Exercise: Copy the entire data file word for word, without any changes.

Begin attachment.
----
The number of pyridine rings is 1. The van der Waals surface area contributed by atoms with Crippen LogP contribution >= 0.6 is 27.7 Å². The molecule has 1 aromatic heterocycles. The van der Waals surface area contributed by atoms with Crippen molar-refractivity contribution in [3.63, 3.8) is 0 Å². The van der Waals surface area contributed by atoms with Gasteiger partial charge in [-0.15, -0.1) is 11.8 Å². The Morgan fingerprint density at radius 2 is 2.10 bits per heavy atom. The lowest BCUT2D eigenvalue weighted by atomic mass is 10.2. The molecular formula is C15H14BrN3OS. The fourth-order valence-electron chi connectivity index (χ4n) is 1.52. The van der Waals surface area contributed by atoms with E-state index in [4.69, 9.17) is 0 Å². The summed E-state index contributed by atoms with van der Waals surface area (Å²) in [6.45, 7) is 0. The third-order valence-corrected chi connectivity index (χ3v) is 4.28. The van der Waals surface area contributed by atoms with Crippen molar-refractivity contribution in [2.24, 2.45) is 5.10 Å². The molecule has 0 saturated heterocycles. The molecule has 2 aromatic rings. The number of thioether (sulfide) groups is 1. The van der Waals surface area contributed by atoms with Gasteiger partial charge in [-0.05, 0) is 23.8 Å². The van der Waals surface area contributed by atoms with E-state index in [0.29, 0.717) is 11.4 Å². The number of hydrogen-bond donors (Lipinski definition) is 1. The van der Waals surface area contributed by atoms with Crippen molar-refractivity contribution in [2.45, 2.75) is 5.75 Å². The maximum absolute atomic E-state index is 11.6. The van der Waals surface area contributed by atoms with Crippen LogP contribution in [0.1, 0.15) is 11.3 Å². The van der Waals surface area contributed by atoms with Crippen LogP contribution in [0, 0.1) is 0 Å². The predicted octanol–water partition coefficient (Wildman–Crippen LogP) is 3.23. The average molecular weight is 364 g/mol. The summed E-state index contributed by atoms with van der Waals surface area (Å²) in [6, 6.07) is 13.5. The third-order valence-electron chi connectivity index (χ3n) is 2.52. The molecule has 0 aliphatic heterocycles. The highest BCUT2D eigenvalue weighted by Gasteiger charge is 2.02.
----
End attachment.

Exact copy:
The number of pyridine rings is 1. The van der Waals surface area contributed by atoms with Crippen LogP contribution >= 0.6 is 27.7 Å². The molecule has 1 aromatic heterocycles. The van der Waals surface area contributed by atoms with Crippen molar-refractivity contribution in [3.63, 3.8) is 0 Å². The van der Waals surface area contributed by atoms with Gasteiger partial charge in [-0.15, -0.1) is 11.8 Å². The Morgan fingerprint density at radius 2 is 2.10 bits per heavy atom. The lowest BCUT2D eigenvalue weighted by atomic mass is 10.2. The molecular formula is C15H14BrN3OS. The fourth-order valence-electron chi connectivity index (χ4n) is 1.52. The van der Waals surface area contributed by atoms with E-state index in [4.69, 9.17) is 0 Å². The summed E-state index contributed by atoms with van der Waals surface area (Å²) in [6.45, 7) is 0. The third-order valence-corrected chi connectivity index (χ3v) is 4.28. The van der Waals surface area contributed by atoms with Crippen molar-refractivity contribution in [2.24, 2.45) is 5.10 Å². The molecule has 0 saturated heterocycles. The molecule has 2 aromatic rings. The number of thioether (sulfide) groups is 1. The van der Waals surface area contributed by atoms with Gasteiger partial charge in [-0.05, 0) is 23.8 Å². The van der Waals surface area contributed by atoms with E-state index in [0.29, 0.717) is 11.4 Å². The number of hydrogen-bond donors (Lipinski definition) is 1. The van der Waals surface area contributed by atoms with Crippen molar-refractivity contribution in [2.45, 2.75) is 5.75 Å². The maximum absolute atomic E-state index is 11.6. The van der Waals surface area contributed by atoms with Crippen LogP contribution in [0.1, 0.15) is 11.3 Å². The van der Waals surface area contributed by atoms with Crippen LogP contribution in [0, 0.1) is 0 Å². The predicted octanol–water partition coefficient (Wildman–Crippen LogP) is 3.23. The average molecular weight is 364 g/mol. The summed E-state index contributed by atoms with van der Waals surface area (Å²) in [6, 6.07) is 13.5. The third-order valence-electron chi connectivity index (χ3n) is 2.52. The molecule has 0 aliphatic heterocycles. The highest BCUT2D eigenvalue weighted by Gasteiger charge is 2.02.